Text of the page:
Robots have been making inroads on the factory floor, but humans still perform 72% of manufacturing tasks, according to a new study from global management consulting company A.T. Kearney and Bay Area-based A.I. startup Drishti.
Some 1.7 million robots work alongside the world’s 345 million factory workers, according to estimates from the International Federation of Robotics and Goldman Sachs. Yet the ways in which they interact – or don’t – show the challenges of that arrangement. The Drishti-A.T. Kearney study, for example, found that senior-level engineers spent more than one-third of their working hours manually gathering data about worker productivity and that humans continue to perform the majority of critical manufacturing tasks.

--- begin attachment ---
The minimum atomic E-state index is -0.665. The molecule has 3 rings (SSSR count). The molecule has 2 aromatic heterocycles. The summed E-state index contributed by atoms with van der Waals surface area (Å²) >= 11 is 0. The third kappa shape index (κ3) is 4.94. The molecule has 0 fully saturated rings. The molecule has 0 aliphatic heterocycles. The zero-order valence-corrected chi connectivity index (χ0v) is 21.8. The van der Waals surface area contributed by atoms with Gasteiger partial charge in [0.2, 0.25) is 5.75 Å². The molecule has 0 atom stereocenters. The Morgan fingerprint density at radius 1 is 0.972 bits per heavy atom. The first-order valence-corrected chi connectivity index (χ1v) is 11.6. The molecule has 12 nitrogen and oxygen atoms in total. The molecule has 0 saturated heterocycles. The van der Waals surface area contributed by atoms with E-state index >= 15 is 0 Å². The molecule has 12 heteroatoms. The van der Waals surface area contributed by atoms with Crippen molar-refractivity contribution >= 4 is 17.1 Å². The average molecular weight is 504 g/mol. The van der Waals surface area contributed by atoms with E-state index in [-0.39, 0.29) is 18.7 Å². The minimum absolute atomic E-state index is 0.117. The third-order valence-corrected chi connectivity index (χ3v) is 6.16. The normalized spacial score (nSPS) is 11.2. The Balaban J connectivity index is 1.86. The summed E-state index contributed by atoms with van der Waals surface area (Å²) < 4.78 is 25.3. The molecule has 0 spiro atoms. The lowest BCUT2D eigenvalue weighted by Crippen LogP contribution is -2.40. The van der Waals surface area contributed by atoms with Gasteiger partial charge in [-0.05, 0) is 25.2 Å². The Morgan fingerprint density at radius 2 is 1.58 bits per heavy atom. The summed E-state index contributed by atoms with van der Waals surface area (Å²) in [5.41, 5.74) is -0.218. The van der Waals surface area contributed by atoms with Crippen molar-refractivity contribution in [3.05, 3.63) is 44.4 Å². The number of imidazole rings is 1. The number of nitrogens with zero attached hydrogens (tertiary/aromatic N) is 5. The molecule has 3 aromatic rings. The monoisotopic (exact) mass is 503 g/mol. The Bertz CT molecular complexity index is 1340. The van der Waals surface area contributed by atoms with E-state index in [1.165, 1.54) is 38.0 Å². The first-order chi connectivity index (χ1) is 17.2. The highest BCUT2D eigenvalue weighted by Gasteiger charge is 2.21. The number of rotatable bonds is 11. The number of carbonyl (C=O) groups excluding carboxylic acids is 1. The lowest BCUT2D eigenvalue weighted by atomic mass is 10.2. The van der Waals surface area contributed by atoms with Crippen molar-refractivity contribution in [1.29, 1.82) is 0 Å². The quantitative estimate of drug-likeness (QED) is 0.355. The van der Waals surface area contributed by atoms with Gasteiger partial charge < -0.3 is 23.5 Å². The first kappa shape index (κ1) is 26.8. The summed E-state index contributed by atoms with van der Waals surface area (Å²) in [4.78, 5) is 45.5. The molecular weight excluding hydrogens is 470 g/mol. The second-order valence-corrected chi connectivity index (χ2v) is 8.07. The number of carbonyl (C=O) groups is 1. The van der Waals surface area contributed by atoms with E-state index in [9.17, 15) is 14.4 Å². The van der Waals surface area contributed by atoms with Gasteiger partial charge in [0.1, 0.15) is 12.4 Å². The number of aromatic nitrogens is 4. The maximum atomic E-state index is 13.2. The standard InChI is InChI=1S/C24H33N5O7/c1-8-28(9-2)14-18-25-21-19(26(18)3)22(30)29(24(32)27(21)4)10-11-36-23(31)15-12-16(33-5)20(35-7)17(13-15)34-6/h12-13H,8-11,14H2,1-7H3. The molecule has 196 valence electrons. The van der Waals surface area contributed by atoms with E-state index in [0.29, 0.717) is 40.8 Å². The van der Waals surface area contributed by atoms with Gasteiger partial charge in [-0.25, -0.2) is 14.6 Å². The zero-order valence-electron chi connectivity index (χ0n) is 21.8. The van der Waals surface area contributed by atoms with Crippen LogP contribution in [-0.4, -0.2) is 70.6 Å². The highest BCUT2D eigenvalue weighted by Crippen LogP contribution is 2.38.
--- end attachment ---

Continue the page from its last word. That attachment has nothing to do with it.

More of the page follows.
“There isn’t a systematic process for gathering statistics. I can tell you that it’s a pervasive problem in manufacturing based on the numerous meetings I have had with executives in manufacturing,” said Prasad Akella, Drishti’s founder and chief executive. “Just about every company I talk to encounters the same lack of visibility into tasks performed by human workers.”